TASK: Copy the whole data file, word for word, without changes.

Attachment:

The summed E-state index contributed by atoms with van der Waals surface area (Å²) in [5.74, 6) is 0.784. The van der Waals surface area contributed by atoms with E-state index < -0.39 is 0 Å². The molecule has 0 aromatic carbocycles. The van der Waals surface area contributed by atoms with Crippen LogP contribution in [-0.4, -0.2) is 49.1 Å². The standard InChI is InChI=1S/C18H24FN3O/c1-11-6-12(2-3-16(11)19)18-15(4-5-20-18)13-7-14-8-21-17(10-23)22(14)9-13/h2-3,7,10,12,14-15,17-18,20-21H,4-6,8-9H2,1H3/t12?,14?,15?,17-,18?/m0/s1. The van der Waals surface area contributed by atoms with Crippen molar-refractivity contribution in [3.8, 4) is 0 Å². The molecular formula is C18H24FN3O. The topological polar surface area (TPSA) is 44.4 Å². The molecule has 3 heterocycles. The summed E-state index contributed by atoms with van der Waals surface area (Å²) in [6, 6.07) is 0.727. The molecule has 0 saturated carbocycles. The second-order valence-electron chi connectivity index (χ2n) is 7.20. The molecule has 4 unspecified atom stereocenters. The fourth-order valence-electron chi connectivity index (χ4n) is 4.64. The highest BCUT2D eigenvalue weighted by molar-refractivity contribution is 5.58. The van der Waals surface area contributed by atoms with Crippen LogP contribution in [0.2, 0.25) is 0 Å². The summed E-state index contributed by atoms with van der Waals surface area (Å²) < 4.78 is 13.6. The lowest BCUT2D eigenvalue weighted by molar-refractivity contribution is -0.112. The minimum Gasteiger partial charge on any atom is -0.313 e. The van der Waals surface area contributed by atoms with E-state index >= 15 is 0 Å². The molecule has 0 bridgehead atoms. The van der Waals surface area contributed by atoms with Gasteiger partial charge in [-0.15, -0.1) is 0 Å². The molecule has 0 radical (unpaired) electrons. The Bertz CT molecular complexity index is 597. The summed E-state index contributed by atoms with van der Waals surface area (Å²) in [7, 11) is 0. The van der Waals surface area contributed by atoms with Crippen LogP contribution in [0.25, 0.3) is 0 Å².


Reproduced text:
The summed E-state index contributed by atoms with van der Waals surface area (Å²) in [5.74, 6) is 0.784. The van der Waals surface area contributed by atoms with E-state index < -0.39 is 0 Å². The molecule has 0 aromatic carbocycles. The van der Waals surface area contributed by atoms with Crippen LogP contribution in [-0.4, -0.2) is 49.1 Å². The standard InChI is InChI=1S/C18H24FN3O/c1-11-6-12(2-3-16(11)19)18-15(4-5-20-18)13-7-14-8-21-17(10-23)22(14)9-13/h2-3,7,10,12,14-15,17-18,20-21H,4-6,8-9H2,1H3/t12?,14?,15?,17-,18?/m0/s1. The van der Waals surface area contributed by atoms with Crippen molar-refractivity contribution in [3.8, 4) is 0 Å². The molecular formula is C18H24FN3O. The topological polar surface area (TPSA) is 44.4 Å². The molecule has 3 heterocycles. The summed E-state index contributed by atoms with van der Waals surface area (Å²) in [6, 6.07) is 0.727. The molecule has 0 saturated carbocycles. The second-order valence-electron chi connectivity index (χ2n) is 7.20. The molecule has 4 unspecified atom stereocenters. The fourth-order valence-electron chi connectivity index (χ4n) is 4.64. The highest BCUT2D eigenvalue weighted by molar-refractivity contribution is 5.58. The van der Waals surface area contributed by atoms with Crippen LogP contribution in [0.2, 0.25) is 0 Å². The summed E-state index contributed by atoms with van der Waals surface area (Å²) < 4.78 is 13.6. The lowest BCUT2D eigenvalue weighted by molar-refractivity contribution is -0.112. The minimum Gasteiger partial charge on any atom is -0.313 e. The van der Waals surface area contributed by atoms with E-state index >= 15 is 0 Å². The molecule has 0 bridgehead atoms. The van der Waals surface area contributed by atoms with Gasteiger partial charge in [-0.15, -0.1) is 0 Å². The molecule has 0 radical (unpaired) electrons. The Bertz CT molecular complexity index is 597. The summed E-state index contributed by atoms with van der Waals surface area (Å²) in [7, 11) is 0. The van der Waals surface area contributed by atoms with Crippen LogP contribution in [0.25, 0.3) is 0 Å².